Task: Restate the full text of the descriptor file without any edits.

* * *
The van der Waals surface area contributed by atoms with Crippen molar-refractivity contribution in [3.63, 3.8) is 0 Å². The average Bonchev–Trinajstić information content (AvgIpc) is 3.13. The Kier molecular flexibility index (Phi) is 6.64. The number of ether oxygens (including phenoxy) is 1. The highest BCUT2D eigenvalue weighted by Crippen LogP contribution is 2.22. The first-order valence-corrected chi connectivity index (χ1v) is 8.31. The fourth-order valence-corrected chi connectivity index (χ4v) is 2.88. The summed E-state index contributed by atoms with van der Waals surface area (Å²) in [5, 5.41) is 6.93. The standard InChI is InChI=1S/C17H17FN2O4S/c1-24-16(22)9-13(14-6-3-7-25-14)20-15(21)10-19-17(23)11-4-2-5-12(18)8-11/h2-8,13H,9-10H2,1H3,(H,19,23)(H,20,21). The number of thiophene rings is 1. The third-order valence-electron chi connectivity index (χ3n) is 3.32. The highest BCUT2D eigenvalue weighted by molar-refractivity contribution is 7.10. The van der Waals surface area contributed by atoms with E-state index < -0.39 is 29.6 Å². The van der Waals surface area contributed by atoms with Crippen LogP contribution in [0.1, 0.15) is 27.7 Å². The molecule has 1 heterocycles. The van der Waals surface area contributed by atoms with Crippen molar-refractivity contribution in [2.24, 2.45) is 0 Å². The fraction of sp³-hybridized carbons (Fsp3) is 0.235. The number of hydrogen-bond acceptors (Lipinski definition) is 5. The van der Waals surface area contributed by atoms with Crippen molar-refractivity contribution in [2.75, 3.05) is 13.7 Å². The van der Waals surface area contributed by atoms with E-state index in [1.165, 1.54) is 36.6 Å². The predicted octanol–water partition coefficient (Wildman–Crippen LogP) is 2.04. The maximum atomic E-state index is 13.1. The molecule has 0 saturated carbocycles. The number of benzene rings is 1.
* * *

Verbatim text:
The van der Waals surface area contributed by atoms with Crippen molar-refractivity contribution in [3.63, 3.8) is 0 Å². The average Bonchev–Trinajstić information content (AvgIpc) is 3.13. The Kier molecular flexibility index (Phi) is 6.64. The number of ether oxygens (including phenoxy) is 1. The highest BCUT2D eigenvalue weighted by Crippen LogP contribution is 2.22. The first-order valence-corrected chi connectivity index (χ1v) is 8.31. The fourth-order valence-corrected chi connectivity index (χ4v) is 2.88. The summed E-state index contributed by atoms with van der Waals surface area (Å²) in [5, 5.41) is 6.93. The standard InChI is InChI=1S/C17H17FN2O4S/c1-24-16(22)9-13(14-6-3-7-25-14)20-15(21)10-19-17(23)11-4-2-5-12(18)8-11/h2-8,13H,9-10H2,1H3,(H,19,23)(H,20,21). The number of thiophene rings is 1. The third-order valence-electron chi connectivity index (χ3n) is 3.32. The highest BCUT2D eigenvalue weighted by molar-refractivity contribution is 7.10. The van der Waals surface area contributed by atoms with E-state index < -0.39 is 29.6 Å². The van der Waals surface area contributed by atoms with Crippen LogP contribution in [0.1, 0.15) is 27.7 Å². The molecule has 1 heterocycles. The van der Waals surface area contributed by atoms with Crippen molar-refractivity contribution in [2.24, 2.45) is 0 Å². The fraction of sp³-hybridized carbons (Fsp3) is 0.235. The number of hydrogen-bond acceptors (Lipinski definition) is 5. The van der Waals surface area contributed by atoms with Crippen molar-refractivity contribution in [2.75, 3.05) is 13.7 Å². The van der Waals surface area contributed by atoms with E-state index in [1.165, 1.54) is 36.6 Å². The predicted octanol–water partition coefficient (Wildman–Crippen LogP) is 2.04. The maximum atomic E-state index is 13.1. The molecule has 0 saturated carbocycles. The number of benzene rings is 1.